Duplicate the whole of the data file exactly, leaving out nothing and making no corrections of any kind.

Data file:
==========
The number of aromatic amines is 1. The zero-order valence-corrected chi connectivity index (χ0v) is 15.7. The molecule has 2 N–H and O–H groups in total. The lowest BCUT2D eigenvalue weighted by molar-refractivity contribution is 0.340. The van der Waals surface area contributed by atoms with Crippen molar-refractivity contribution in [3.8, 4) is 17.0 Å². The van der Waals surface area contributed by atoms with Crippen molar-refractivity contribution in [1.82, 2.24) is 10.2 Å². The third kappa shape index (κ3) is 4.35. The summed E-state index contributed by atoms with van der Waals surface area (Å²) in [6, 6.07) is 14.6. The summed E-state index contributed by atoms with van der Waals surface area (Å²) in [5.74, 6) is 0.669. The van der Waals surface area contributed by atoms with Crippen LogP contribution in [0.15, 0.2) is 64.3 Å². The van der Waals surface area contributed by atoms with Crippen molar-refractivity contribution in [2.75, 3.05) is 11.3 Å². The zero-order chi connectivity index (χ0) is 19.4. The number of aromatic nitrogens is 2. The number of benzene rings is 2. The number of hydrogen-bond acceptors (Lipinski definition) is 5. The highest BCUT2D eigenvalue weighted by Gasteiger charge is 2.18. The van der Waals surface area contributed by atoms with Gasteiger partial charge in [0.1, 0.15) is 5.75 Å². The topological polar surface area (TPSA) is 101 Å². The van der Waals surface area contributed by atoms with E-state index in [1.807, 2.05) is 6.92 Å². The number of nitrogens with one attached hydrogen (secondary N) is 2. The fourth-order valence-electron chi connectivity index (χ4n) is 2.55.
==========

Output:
The number of aromatic amines is 1. The zero-order valence-corrected chi connectivity index (χ0v) is 15.7. The molecule has 2 N–H and O–H groups in total. The lowest BCUT2D eigenvalue weighted by molar-refractivity contribution is 0.340. The van der Waals surface area contributed by atoms with Crippen molar-refractivity contribution in [3.8, 4) is 17.0 Å². The van der Waals surface area contributed by atoms with Crippen molar-refractivity contribution in [1.82, 2.24) is 10.2 Å². The third kappa shape index (κ3) is 4.35. The summed E-state index contributed by atoms with van der Waals surface area (Å²) in [6, 6.07) is 14.6. The summed E-state index contributed by atoms with van der Waals surface area (Å²) in [5.74, 6) is 0.669. The van der Waals surface area contributed by atoms with Crippen LogP contribution in [0.15, 0.2) is 64.3 Å². The van der Waals surface area contributed by atoms with Crippen molar-refractivity contribution in [2.75, 3.05) is 11.3 Å². The zero-order chi connectivity index (χ0) is 19.4. The number of aromatic nitrogens is 2. The number of benzene rings is 2. The number of hydrogen-bond acceptors (Lipinski definition) is 5. The highest BCUT2D eigenvalue weighted by Gasteiger charge is 2.18. The van der Waals surface area contributed by atoms with Gasteiger partial charge in [0.1, 0.15) is 5.75 Å². The topological polar surface area (TPSA) is 101 Å². The van der Waals surface area contributed by atoms with E-state index in [1.807, 2.05) is 6.92 Å². The number of nitrogens with one attached hydrogen (secondary N) is 2. The fourth-order valence-electron chi connectivity index (χ4n) is 2.55.